×
Back to all chapters

Computer Memory

How memory actually works, layer by layer.

Retrieving Data from a Computer

There are various devices that can store data on a computer. For example, hard disk drives (HDD), solid state drives (SSD), random access memory (RAM) modules, optical disks and drives, etc. We will go over key characteristics that are important from the software’s point of view. (We will not cover how each device is made or works.)

CDs, DVDs, and Blu-rays are optical disks that can hold $$700 \text{MB} - 50 \text{ GB}$$ of data, and are often used to distribute music, movies, and game software. ROM disks such as DVD-ROM are read-only and the stored data cannot be changed or overwritten. Rewritable disks such as DVD-RAM disks are read-write and the stored data can be changed or overwritten.

Assume that there is a video game software distributed on DVD-ROM disks. From the following, what is NOT correct regarding the typical use of optical disks when distributing video game software?

HDDs are spinning magnetic disks that can hold up to a few TB of data. They are often used as the main storage on computers to hold files and folders. The data access speed is fast for sequential accesses and becomes slower for random access. Sequential access is reading or writing from a continuous chunk of data. Random access is reading or writing from different places on the disk.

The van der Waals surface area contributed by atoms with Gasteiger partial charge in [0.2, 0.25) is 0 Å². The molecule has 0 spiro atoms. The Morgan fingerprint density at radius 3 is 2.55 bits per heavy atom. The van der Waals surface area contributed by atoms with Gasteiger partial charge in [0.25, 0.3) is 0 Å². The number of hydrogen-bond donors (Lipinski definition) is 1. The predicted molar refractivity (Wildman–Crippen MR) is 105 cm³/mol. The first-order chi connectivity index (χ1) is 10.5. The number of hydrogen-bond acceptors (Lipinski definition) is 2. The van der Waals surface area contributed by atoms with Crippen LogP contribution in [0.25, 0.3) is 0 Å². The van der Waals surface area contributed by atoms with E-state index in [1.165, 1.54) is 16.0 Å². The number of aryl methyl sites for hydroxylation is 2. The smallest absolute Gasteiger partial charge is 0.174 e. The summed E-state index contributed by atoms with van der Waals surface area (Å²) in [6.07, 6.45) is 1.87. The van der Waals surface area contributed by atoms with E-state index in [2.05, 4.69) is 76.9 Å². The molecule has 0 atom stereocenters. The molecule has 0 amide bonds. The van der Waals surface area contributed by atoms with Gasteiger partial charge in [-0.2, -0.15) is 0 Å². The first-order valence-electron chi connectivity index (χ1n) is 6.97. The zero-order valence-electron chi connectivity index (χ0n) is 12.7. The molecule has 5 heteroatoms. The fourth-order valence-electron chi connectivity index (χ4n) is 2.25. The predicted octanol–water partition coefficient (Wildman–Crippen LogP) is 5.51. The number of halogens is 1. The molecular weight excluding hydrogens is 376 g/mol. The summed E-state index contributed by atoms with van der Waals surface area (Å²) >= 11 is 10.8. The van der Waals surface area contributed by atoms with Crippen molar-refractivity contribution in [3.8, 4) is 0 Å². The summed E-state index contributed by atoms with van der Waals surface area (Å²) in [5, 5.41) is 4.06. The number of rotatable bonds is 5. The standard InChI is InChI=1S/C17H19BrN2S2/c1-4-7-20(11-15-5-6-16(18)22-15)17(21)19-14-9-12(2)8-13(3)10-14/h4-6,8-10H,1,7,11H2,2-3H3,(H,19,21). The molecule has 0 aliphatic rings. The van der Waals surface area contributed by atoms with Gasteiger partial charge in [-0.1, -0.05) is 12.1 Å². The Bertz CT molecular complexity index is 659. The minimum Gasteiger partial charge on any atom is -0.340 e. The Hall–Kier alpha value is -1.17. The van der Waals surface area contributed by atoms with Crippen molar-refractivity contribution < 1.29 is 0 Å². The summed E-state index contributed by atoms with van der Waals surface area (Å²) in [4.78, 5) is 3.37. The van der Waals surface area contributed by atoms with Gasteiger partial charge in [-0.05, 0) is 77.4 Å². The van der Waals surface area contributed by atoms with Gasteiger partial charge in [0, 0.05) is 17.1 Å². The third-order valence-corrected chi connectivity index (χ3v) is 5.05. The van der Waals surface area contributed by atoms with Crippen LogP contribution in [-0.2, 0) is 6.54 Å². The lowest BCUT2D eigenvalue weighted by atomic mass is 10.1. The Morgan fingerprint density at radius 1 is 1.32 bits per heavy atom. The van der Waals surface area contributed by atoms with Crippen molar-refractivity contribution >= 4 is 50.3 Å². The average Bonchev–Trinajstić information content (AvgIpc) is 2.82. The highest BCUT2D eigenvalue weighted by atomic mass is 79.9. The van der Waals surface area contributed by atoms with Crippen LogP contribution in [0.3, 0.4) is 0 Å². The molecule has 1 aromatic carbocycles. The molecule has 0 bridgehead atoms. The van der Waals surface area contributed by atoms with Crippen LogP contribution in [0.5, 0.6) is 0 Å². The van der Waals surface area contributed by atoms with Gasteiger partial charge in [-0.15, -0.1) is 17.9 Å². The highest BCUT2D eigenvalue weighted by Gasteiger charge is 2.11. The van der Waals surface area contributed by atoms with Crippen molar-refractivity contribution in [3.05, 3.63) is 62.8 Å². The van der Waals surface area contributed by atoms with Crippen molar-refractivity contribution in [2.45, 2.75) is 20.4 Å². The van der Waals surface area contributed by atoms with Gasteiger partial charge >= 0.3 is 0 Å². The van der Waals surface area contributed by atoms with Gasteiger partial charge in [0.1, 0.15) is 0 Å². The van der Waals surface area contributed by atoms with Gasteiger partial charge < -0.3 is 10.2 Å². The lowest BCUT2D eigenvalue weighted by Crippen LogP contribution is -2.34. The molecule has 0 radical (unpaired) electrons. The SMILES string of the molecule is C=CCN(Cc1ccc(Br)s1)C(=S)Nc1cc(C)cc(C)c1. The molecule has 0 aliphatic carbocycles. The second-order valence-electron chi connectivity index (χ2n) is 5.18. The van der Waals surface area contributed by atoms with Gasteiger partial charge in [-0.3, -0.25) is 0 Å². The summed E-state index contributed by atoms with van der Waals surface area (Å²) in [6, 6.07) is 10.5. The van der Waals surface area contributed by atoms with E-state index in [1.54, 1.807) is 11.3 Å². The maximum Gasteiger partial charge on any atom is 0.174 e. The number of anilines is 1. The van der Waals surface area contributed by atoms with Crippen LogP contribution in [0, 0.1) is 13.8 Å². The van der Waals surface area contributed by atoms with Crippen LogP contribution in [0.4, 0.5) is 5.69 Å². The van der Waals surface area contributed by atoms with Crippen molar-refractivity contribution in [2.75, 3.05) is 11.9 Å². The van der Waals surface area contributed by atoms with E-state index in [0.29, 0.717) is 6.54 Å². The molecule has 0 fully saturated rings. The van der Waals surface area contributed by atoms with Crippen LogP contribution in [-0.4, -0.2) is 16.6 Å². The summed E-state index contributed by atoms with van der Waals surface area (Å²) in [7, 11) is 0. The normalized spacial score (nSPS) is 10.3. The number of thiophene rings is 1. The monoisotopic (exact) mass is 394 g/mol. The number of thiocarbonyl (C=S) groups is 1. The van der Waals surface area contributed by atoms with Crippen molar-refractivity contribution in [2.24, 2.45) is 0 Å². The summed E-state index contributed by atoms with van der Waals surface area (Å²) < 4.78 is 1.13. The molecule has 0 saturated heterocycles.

Given an HDD where the sequential access speed is $$100 \text{ MB/s}$$, which has an overhead of 10 ms when accessing a different place (random access overhead), and assuming that files are placed randomly within the drive and each file is stored continuously without any fragmentation, which of the following is correct regarding the speed of (A) and (B)?

• (A) read 200 files, $$50 \text{ kB}$$ each ($$10 \text{ MB}$$ total)
• (B) read 20 files, $$500 \text{ kB}$$ each ($$10 \text{ MB}$$ total)

RAM is a semiconductor module that stores data within an integrated circuit that can hold up to a few GB of data. RAM is typically about 100 times faster than HDDs, and about 100 times more expensive for the same amount of data capacity. RAM does not have a significant speed decrease on random access. RAM is a volatile memory which can only hold data when power is provided, and will lose data when power is removed. Devices like HDDs and DVDs are non-volatile since they can hold data when power is removed.

From the following, what is NOT correct regarding volatility of devices?

Considering characteristics such as data capacity, access speed, volatility, read-only or read-write, the modern computer architecture uses HDDs or SSDs to store permanent data, and RAM for intermediate data. Programs will load files from the HDD or SSD to RAM, use RAM to calculate, and store necessary data in files on the HDD or SSD. RAM is accessed frequently from programs, and therefore it is called the “main memory”. In practical programming environments, when we use the word “memory”, we often mean RAM.

Given RAM and HDD where the access speed is 10 GB/s and 100 MB/s respectively, we want to read a 3MB file 25 times. Ignoring random access overhead, which answer is correct regarding the speed of (A) and (B)?

• (A) load the file from the HDD to RAM once, and read from RAM 25 times.
• (B) read directly from the HDD 25 times.
×